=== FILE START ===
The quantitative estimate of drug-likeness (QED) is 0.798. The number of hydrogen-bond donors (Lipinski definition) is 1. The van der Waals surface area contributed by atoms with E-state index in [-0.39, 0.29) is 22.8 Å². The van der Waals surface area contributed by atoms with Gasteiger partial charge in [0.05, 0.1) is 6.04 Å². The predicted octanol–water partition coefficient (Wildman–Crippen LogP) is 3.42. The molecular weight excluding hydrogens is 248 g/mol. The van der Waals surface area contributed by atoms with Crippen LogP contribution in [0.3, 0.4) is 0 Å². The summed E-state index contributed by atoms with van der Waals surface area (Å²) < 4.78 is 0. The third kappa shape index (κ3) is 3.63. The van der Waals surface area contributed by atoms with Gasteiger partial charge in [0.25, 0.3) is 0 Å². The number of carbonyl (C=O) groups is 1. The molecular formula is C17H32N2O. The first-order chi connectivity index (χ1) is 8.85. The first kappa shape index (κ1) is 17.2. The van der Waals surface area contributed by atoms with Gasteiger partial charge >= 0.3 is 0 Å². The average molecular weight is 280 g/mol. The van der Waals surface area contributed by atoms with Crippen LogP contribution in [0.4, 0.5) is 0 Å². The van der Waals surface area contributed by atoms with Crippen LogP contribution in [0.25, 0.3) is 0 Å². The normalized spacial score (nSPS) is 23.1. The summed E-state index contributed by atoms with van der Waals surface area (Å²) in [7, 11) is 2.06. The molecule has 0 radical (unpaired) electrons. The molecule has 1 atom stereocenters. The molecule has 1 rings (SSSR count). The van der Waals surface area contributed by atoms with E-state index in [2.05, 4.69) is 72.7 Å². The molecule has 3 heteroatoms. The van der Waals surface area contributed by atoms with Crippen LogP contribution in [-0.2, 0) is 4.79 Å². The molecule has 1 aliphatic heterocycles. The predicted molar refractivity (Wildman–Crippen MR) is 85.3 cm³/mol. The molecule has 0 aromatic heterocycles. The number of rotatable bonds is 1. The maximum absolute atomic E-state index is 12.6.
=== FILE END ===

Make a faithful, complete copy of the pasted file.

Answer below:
The quantitative estimate of drug-likeness (QED) is 0.798. The number of hydrogen-bond donors (Lipinski definition) is 1. The van der Waals surface area contributed by atoms with E-state index in [-0.39, 0.29) is 22.8 Å². The van der Waals surface area contributed by atoms with Gasteiger partial charge in [0.05, 0.1) is 6.04 Å². The predicted octanol–water partition coefficient (Wildman–Crippen LogP) is 3.42. The molecular weight excluding hydrogens is 248 g/mol. The van der Waals surface area contributed by atoms with Crippen LogP contribution in [0.3, 0.4) is 0 Å². The summed E-state index contributed by atoms with van der Waals surface area (Å²) < 4.78 is 0. The third kappa shape index (κ3) is 3.63. The van der Waals surface area contributed by atoms with Gasteiger partial charge in [0.25, 0.3) is 0 Å². The number of carbonyl (C=O) groups is 1. The molecular formula is C17H32N2O. The first-order chi connectivity index (χ1) is 8.85. The first kappa shape index (κ1) is 17.2. The van der Waals surface area contributed by atoms with Gasteiger partial charge >= 0.3 is 0 Å². The average molecular weight is 280 g/mol. The van der Waals surface area contributed by atoms with Crippen LogP contribution in [0.4, 0.5) is 0 Å². The van der Waals surface area contributed by atoms with Crippen LogP contribution in [0.25, 0.3) is 0 Å². The normalized spacial score (nSPS) is 23.1. The summed E-state index contributed by atoms with van der Waals surface area (Å²) in [7, 11) is 2.06. The molecule has 0 radical (unpaired) electrons. The molecule has 1 atom stereocenters. The molecule has 1 rings (SSSR count). The van der Waals surface area contributed by atoms with E-state index in [2.05, 4.69) is 72.7 Å². The molecule has 3 heteroatoms. The van der Waals surface area contributed by atoms with Crippen LogP contribution in [-0.2, 0) is 4.79 Å². The molecule has 1 aliphatic heterocycles. The predicted molar refractivity (Wildman–Crippen MR) is 85.3 cm³/mol. The molecule has 0 aromatic heterocycles. The number of rotatable bonds is 1. The maximum absolute atomic E-state index is 12.6.